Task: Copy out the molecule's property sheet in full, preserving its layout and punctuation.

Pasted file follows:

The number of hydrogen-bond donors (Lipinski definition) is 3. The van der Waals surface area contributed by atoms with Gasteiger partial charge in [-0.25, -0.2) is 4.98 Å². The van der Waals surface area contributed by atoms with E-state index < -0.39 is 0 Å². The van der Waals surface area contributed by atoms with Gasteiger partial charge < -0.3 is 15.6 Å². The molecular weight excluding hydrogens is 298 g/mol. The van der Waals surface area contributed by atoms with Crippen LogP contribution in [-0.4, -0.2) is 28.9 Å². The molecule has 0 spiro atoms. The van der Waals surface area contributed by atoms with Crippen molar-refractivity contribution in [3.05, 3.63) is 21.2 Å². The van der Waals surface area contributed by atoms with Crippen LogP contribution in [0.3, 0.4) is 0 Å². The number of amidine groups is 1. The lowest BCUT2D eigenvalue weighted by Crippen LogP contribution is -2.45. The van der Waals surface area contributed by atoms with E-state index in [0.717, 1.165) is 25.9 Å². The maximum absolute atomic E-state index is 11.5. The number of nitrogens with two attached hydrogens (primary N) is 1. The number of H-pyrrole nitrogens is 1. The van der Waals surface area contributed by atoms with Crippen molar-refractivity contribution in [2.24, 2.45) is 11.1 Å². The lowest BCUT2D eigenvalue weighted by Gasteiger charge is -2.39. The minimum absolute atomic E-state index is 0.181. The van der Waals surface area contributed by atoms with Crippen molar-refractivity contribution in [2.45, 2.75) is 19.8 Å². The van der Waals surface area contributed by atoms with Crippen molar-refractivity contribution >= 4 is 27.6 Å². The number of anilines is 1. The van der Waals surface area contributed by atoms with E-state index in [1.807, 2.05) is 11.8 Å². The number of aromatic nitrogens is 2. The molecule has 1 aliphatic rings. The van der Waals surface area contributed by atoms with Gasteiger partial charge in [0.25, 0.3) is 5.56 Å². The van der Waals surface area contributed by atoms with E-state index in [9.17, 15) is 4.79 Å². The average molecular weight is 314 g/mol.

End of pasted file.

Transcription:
The number of hydrogen-bond donors (Lipinski definition) is 3. The van der Waals surface area contributed by atoms with Gasteiger partial charge in [-0.25, -0.2) is 4.98 Å². The van der Waals surface area contributed by atoms with E-state index < -0.39 is 0 Å². The van der Waals surface area contributed by atoms with Gasteiger partial charge < -0.3 is 15.6 Å². The molecular weight excluding hydrogens is 298 g/mol. The van der Waals surface area contributed by atoms with Crippen LogP contribution in [-0.4, -0.2) is 28.9 Å². The molecule has 0 spiro atoms. The van der Waals surface area contributed by atoms with Crippen molar-refractivity contribution in [3.05, 3.63) is 21.2 Å². The van der Waals surface area contributed by atoms with Crippen LogP contribution in [0.3, 0.4) is 0 Å². The number of amidine groups is 1. The lowest BCUT2D eigenvalue weighted by Crippen LogP contribution is -2.45. The van der Waals surface area contributed by atoms with E-state index in [0.717, 1.165) is 25.9 Å². The maximum absolute atomic E-state index is 11.5. The number of nitrogens with two attached hydrogens (primary N) is 1. The number of H-pyrrole nitrogens is 1. The van der Waals surface area contributed by atoms with Crippen molar-refractivity contribution in [2.24, 2.45) is 11.1 Å². The lowest BCUT2D eigenvalue weighted by Gasteiger charge is -2.39. The minimum absolute atomic E-state index is 0.181. The van der Waals surface area contributed by atoms with Crippen molar-refractivity contribution in [2.45, 2.75) is 19.8 Å². The van der Waals surface area contributed by atoms with Crippen molar-refractivity contribution >= 4 is 27.6 Å². The number of anilines is 1. The van der Waals surface area contributed by atoms with E-state index in [1.807, 2.05) is 11.8 Å². The number of aromatic nitrogens is 2. The molecule has 1 aliphatic rings. The van der Waals surface area contributed by atoms with Gasteiger partial charge in [0.25, 0.3) is 5.56 Å². The van der Waals surface area contributed by atoms with E-state index in [9.17, 15) is 4.79 Å². The average molecular weight is 314 g/mol.